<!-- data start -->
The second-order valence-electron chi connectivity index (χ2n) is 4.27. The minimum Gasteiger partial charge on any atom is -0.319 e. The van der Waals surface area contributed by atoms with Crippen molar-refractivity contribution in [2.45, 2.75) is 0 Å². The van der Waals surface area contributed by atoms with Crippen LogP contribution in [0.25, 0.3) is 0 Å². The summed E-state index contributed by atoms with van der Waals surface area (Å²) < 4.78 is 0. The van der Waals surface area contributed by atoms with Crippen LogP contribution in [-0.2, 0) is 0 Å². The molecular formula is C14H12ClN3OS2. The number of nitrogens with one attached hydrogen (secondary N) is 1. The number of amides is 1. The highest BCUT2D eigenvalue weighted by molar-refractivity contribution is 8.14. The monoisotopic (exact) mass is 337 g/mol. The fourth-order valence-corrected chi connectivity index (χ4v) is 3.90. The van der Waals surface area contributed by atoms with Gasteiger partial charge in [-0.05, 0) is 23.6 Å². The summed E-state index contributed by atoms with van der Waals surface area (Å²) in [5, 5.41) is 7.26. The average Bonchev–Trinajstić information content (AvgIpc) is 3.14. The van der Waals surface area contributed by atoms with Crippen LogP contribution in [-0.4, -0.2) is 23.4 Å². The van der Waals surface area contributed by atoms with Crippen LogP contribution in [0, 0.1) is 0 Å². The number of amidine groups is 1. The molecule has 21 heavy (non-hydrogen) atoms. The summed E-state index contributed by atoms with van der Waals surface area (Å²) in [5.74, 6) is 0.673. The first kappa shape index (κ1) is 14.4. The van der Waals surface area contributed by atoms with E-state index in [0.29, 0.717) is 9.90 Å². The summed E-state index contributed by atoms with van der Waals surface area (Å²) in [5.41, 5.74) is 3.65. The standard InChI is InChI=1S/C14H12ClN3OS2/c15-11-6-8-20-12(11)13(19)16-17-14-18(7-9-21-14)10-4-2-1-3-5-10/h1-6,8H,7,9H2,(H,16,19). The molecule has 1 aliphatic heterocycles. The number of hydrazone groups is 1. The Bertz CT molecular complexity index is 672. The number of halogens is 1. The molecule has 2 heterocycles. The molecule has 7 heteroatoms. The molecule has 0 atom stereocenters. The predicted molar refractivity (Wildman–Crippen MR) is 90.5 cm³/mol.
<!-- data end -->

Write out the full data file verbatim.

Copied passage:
The second-order valence-electron chi connectivity index (χ2n) is 4.27. The minimum Gasteiger partial charge on any atom is -0.319 e. The van der Waals surface area contributed by atoms with Crippen molar-refractivity contribution in [2.45, 2.75) is 0 Å². The van der Waals surface area contributed by atoms with Crippen LogP contribution in [0.25, 0.3) is 0 Å². The summed E-state index contributed by atoms with van der Waals surface area (Å²) < 4.78 is 0. The van der Waals surface area contributed by atoms with Crippen LogP contribution in [-0.2, 0) is 0 Å². The molecular formula is C14H12ClN3OS2. The number of nitrogens with one attached hydrogen (secondary N) is 1. The number of amides is 1. The highest BCUT2D eigenvalue weighted by molar-refractivity contribution is 8.14. The monoisotopic (exact) mass is 337 g/mol. The fourth-order valence-corrected chi connectivity index (χ4v) is 3.90. The van der Waals surface area contributed by atoms with Gasteiger partial charge in [-0.05, 0) is 23.6 Å². The summed E-state index contributed by atoms with van der Waals surface area (Å²) in [5, 5.41) is 7.26. The average Bonchev–Trinajstić information content (AvgIpc) is 3.14. The van der Waals surface area contributed by atoms with Crippen LogP contribution in [-0.4, -0.2) is 23.4 Å². The van der Waals surface area contributed by atoms with Crippen LogP contribution in [0, 0.1) is 0 Å². The number of amidine groups is 1. The molecule has 21 heavy (non-hydrogen) atoms. The summed E-state index contributed by atoms with van der Waals surface area (Å²) in [5.74, 6) is 0.673. The first kappa shape index (κ1) is 14.4. The van der Waals surface area contributed by atoms with E-state index in [0.29, 0.717) is 9.90 Å². The summed E-state index contributed by atoms with van der Waals surface area (Å²) in [5.41, 5.74) is 3.65. The standard InChI is InChI=1S/C14H12ClN3OS2/c15-11-6-8-20-12(11)13(19)16-17-14-18(7-9-21-14)10-4-2-1-3-5-10/h1-6,8H,7,9H2,(H,16,19). The molecule has 1 aliphatic heterocycles. The number of hydrazone groups is 1. The Bertz CT molecular complexity index is 672. The number of halogens is 1. The molecule has 2 heterocycles. The molecule has 7 heteroatoms. The molecule has 0 atom stereocenters. The predicted molar refractivity (Wildman–Crippen MR) is 90.5 cm³/mol.